National Wildlife Refuge System


LAND ADDED TO NATIONAL WILDLIFE REFUGES IN FIVE STATES AND NEW HABITAT IN CANADA CONSERVED BY WETLANDS ACT

Contacts

Nicholas Throckmorton, 202/208-5636

Nicholas_Throckmorton@fws.gov


The Migratory Bird Conservation Commission approved the acquisition of more than 4,660 acres of important migratory bird habitat in Idaho, Maine, Michigan, Texas and Utah for the National Wildlife Refuge System at its June meeting in Washington, D.C.

The Cabinet-level commission, chaired by Interior Secretary Gale Norton, approved Migratory Bird Conservation funds of more than $4.5 million to acquire the land. All acquisitions had been previously approved by the affected states.

“Sportsmen and women have contributed a great deal to the development of the National Wildlife Refuge System,” said Interior Secretary Gale Norton.  “Money raised by the sale of Federal Duck Stamps pays for these land acquisitions.  Since the first Duck Stamp sale in 1934, about $675 million has been raised to purchase more than 5 million acres of wetlands for the refuge system.”

New National Wildlife Refuge System acquisitions approved by the Conservation Commission are:

Michigan:  Acquisition of 153 acres of habitat for migratory waterfowl within the boundaries of Detroit River International Wildlife Refuge in Monroe County.

Idaho: Acquisition of 760 acres of wetland habitat within the boundaries of Grays Lake NWR in Bonneville County.

Texas: Acquisition of 1,344 acres to provide habitat for migrating and wintering waterfowl within the boundaries of San Bernard NWR in Brazoria County.

Texas: Acquisition of 2,285 acres to preserve wetland habitat at Trinity River NWR in Liberty County.  

Utah: Acquisition of 105 acres to provide habitat for migratory waterfowl within the boundary of Bear River NWR in Box Elder County.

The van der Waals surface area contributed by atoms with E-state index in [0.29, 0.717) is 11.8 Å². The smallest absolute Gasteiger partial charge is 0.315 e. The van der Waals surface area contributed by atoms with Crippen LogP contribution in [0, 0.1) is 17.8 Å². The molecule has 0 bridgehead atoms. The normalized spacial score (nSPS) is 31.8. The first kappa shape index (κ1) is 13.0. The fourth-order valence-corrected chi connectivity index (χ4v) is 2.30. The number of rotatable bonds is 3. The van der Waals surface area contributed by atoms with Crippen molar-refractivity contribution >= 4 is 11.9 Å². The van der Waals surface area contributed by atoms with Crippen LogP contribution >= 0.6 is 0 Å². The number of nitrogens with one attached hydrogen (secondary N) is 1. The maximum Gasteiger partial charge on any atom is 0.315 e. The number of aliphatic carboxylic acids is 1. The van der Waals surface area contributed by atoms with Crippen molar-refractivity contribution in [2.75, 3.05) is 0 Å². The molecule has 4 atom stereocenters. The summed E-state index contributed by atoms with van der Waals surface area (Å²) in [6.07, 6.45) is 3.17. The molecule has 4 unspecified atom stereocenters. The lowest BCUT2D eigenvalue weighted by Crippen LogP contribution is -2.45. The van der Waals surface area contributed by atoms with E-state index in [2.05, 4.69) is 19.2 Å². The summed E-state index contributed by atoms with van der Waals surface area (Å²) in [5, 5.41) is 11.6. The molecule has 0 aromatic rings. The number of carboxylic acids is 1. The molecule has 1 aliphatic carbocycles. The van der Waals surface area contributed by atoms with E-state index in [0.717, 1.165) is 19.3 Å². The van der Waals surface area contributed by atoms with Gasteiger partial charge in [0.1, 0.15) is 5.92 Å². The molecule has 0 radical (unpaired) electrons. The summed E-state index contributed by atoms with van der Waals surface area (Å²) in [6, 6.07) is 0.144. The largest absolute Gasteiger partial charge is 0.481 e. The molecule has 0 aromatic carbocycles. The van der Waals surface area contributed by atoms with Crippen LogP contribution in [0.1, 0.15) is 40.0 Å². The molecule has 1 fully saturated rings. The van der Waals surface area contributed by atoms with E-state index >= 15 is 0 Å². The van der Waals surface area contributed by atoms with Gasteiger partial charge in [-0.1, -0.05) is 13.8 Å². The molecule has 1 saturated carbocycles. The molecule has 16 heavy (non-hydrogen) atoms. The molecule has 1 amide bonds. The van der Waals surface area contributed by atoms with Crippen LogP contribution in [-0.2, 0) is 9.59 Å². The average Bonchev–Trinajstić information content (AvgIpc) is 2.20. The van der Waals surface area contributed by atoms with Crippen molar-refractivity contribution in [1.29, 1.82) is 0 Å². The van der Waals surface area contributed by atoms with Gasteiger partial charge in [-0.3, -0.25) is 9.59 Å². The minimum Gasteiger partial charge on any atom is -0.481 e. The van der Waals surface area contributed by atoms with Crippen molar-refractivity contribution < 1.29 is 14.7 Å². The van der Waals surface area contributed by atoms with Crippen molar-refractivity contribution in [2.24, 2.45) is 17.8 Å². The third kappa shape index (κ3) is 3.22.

Maine: Acquisition of 18 acres to protect habitat for wintering waterfowl within the boundary of Moosehorn NWR in Washington County. 

The Migratory Bird Conservation Act of 1929 established the Migratory Bird Conservation Commission to approve land to be purchased for the National Wildlife Refuge System with monies from the Migratory Bird Conservation Fund. The fund is supported by revenue collected from Federal Duck Stamp sales, import duties collected on arms and ammunition, right-of-way payments to the refuge system, and receipts from national wildlife refuge entry fees.

The Commission also accepted recommendations from the North American Wetlands Conservation Council and approved the protection or restoration of more than 1.6 million acres of wetlands.  A total of $17 million was authorized under the North American Wetlands Conservation Act, which will be matched by nearly $33 million in partner funds to restore habitat in Canada.  

“President Bush’s support for wetlands conservation was clearly evident last December when he signed into law the re-authorization of the North American Wetlands Conservation Act, renewing his commitment and increasing the authorization for this outstanding program,” said Norton.

The Commission meets three times a year to approve funding proposals. Permanent Commission members are Interior Secretary Norton, Senators Thad Cochran and John Breaux; Representatives John Dingell and Curt Weldon; Secretary of Agriculture Ann Veneman; and Environmental Protection Agency Administrator Christine Todd Whitman.

The U.S. Fish and Wildlife Service is the principal Federal agency responsible for conserving, protecting and enhancing fish, wildlife and plants and their habitats for the continuing benefit of the American people. The Service manages the 95-million-acre National Wildlife Refuge System, which encompasses 540 national wildlife refuges, thousands of small wetlands and other special management areas. It also operates 69 national fish hatcheries, 64 fishery resources offices and 81 ecological services field stations. The agency enforces federal wildlife laws, administers the Endangered Species Act, manages migratory bird populations, restores nationally significant fisheries, conserves and restores wildlife habitat such as wetlands, and helps foreign governments with their conservation efforts. It also oversees the Federal Aid program, which distributes hundreds of millions of dollars in excise taxes on fishing and hunting equipment to state fish and wildlife agencies.

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For more information about the U.S. Fish and Wildlife Service,

visit our homepage at http://www.fws.gov

 

Last updated: October 20, 2008